PATA: Prepare for delayed recovery

BANGKOK, 19 March 2020: In his latest “letter from the CEO”, Pacific Asia Travel Association’s president and CEO, Mario Hardy, cuts, through the clutter and noise surrounding the Covid-19 outbreak. He calls for calm suggesting even if we cannot see it there is a light at the end of the tunnel.

“I have spent the last week watching, listening and reading every possible news about Covid-19 in search of clarity.

“Honestly, all I have found is more confusion, with differing opinions changing daily and inconsistent messaging from some governments and local authorities.

“The constant noise causes anxiety. While we need to find a cure to Covid-19, we also need to find a cure to the current “info-demic” which is causing as much damage as the virus.

“Though it is essential to stay updated on the latest developments particularly in your community, it is important to heed the advice of reputable health experts and professionals, rather than rely on hearsay or other unreliable sources.

“I must stress how important it is to consider all factual data and information, and measure an appropriate and balanced response during times such as these.

“Leave it to the experts to provide you with the correct information and advice, and remove all the other noise and opinions. When in doubt, follow the recommendations laid out by the World Health Organisation (WHO).

“Nevertheless, from all the information I received, what I do know is that as the world prepares itself to #flattenthecurve through social distancing, we the tourism industry need to prepare ourselves now for delayed recovery.

“Already in this early stage, tourism businesses are experiencing severe economic hardships, and some are struggling to stay afloat. A decade ago, financial analysts used to say that a business should have at least three months cash reserves, and later on, extended that idea to six months.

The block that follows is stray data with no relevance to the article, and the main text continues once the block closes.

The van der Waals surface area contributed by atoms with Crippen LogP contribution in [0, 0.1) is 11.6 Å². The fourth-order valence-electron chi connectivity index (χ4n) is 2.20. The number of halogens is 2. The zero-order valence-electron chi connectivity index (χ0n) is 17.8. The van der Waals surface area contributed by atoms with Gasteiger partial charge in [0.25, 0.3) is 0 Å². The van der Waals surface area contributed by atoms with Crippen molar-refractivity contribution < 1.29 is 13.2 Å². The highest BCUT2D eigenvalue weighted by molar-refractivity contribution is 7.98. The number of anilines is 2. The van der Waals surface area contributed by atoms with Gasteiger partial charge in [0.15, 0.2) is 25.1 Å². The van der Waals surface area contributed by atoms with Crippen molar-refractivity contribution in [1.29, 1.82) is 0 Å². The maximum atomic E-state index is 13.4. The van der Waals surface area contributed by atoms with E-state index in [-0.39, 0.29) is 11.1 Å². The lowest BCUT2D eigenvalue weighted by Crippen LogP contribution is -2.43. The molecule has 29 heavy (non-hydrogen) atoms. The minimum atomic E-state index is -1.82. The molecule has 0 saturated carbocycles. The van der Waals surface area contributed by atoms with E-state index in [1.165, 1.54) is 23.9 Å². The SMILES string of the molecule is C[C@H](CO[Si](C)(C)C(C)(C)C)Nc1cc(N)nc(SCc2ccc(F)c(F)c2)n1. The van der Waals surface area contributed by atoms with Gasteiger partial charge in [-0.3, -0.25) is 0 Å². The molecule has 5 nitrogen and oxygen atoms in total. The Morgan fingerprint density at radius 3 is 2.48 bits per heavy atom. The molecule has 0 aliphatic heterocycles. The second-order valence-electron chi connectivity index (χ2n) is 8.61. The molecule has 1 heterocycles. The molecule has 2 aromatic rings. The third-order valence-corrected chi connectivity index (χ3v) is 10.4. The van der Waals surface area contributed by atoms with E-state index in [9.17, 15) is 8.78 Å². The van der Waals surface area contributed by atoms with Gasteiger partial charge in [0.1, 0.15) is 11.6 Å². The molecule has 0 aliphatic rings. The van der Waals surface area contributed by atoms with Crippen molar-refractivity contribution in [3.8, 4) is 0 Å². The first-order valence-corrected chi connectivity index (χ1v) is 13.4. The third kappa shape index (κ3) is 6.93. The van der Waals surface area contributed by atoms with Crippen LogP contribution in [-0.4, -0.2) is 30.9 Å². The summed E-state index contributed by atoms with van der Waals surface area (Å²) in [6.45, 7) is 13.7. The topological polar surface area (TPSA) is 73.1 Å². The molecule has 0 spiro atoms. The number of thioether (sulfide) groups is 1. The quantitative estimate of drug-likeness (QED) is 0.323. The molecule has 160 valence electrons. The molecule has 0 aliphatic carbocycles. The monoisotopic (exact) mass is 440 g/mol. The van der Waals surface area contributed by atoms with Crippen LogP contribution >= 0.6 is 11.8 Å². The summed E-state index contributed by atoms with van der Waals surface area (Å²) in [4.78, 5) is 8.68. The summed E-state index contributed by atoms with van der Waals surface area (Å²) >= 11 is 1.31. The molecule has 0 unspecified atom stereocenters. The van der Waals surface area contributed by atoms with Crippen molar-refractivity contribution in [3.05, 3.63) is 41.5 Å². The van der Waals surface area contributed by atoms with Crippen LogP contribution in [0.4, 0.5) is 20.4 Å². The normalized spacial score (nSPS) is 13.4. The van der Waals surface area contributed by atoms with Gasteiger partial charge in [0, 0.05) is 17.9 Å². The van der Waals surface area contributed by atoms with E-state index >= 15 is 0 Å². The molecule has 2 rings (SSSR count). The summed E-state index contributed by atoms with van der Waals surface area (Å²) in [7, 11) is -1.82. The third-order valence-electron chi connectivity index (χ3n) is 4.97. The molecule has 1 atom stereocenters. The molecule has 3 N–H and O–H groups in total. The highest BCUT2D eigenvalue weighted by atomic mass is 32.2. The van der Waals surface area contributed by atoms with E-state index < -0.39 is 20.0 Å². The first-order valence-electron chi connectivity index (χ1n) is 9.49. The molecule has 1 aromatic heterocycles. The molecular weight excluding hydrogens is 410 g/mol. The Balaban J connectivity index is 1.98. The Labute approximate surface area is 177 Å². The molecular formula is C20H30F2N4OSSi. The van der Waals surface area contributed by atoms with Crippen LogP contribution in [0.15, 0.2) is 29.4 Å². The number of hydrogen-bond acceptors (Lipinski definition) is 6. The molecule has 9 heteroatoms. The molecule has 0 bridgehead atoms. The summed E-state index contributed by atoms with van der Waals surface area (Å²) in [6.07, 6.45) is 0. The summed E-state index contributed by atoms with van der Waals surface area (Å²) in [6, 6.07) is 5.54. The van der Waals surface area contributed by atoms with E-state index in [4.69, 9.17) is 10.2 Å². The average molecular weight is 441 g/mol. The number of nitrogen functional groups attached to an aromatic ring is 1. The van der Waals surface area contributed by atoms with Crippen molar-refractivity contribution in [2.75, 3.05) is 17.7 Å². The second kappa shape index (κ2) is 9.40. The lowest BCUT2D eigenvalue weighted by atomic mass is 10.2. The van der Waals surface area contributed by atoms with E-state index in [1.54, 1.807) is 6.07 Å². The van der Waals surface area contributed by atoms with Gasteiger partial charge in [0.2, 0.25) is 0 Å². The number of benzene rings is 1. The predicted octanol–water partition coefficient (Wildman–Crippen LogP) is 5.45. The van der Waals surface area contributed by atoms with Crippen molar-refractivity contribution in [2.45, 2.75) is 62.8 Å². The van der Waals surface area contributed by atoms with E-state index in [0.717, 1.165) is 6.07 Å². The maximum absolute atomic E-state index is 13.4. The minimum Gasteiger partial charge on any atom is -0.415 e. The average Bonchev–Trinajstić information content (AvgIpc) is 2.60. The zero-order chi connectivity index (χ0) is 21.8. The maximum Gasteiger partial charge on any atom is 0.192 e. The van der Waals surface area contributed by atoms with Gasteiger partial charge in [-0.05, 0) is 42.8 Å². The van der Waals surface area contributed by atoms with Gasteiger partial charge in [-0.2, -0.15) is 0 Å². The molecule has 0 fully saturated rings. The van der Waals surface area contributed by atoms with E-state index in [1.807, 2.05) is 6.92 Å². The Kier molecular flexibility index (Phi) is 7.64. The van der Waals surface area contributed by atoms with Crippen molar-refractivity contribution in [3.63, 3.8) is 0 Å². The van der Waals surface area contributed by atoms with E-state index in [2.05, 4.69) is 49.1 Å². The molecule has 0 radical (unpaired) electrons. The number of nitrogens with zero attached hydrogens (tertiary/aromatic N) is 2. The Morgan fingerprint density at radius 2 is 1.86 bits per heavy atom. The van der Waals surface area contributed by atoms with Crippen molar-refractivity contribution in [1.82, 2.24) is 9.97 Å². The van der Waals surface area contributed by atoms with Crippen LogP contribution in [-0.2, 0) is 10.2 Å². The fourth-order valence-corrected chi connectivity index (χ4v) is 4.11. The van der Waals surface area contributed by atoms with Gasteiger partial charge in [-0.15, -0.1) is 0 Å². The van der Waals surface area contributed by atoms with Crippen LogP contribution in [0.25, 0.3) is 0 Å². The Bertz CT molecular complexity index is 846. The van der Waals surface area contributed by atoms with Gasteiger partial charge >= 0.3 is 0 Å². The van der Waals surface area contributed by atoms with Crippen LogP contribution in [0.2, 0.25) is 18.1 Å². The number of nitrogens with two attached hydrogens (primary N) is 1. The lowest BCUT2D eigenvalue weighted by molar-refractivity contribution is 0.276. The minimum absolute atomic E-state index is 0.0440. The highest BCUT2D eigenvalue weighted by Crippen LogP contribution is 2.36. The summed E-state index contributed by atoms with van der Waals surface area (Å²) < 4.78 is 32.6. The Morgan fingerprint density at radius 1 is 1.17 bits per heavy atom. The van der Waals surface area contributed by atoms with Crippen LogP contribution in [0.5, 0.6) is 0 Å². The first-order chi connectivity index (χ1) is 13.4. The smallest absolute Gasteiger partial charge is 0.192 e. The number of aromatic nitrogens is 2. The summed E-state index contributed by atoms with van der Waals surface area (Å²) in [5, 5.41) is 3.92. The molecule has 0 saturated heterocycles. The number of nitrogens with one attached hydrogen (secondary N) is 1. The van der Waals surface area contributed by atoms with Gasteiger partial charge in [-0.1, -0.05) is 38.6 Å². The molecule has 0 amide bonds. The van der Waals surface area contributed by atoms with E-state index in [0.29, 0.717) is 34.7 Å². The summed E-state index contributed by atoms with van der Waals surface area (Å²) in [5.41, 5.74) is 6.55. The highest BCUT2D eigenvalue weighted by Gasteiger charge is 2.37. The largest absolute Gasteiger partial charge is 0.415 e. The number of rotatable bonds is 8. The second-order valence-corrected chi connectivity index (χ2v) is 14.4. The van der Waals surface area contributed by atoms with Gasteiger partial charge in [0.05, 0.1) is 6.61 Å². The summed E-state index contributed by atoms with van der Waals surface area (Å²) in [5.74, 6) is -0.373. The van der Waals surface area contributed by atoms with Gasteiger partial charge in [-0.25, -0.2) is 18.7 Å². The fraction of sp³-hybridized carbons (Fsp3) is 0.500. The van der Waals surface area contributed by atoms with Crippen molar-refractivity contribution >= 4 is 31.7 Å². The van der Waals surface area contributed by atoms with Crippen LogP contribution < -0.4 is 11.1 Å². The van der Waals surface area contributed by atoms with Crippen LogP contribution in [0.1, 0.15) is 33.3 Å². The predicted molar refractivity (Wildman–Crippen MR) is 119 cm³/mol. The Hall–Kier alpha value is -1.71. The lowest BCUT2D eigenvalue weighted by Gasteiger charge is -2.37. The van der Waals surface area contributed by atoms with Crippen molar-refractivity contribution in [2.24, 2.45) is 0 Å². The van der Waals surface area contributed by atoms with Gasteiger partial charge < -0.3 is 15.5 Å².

“However, the reality is that you should have at least one year of cash reserves. Those who have not built a decent reserve will most likely have to take some drastic actions in the near future such as cost containment, possible layoffs, or sale of assets.

“Those who have built substantial cash reserves can use this time to improve their back-office systems, complete outstanding projects, or soft experiment some new ideas and concepts. It is also a good time to strategise and prepare your business for recovery. I expect that when we see a speedy decline in cases globally and travel restrictions start to be lifted, the recovery will come fast as people will be keen to get a change of scenery.

“In the meantime, we all need to do our part and protect the health of our families, employees and the public. This may be a good time for your organisation to experiment with flexible working hours and work from home (WFH) policies to relieve some of the stress and anxiety caused by the risk of contamination.

“As travel restrictions are still in place, it may also be wise to do as Estonia Tourism has done and wish your prospective visitors to stay home for the time being and visit your destination at a later time. Inspire people and invite them to dream about the wonders of your destination.

“We may not see it yet, but there is light at the end of the tunnel. We must stay calm, vigilant and put the safety and well-being of people first.”

Dr Mario Hardy,
Chief Executive Officer,
Pacific Asia Travel Association.


  1. One day soon someone at PATA should dust off the Project Phoenix matrix. It will be needed.

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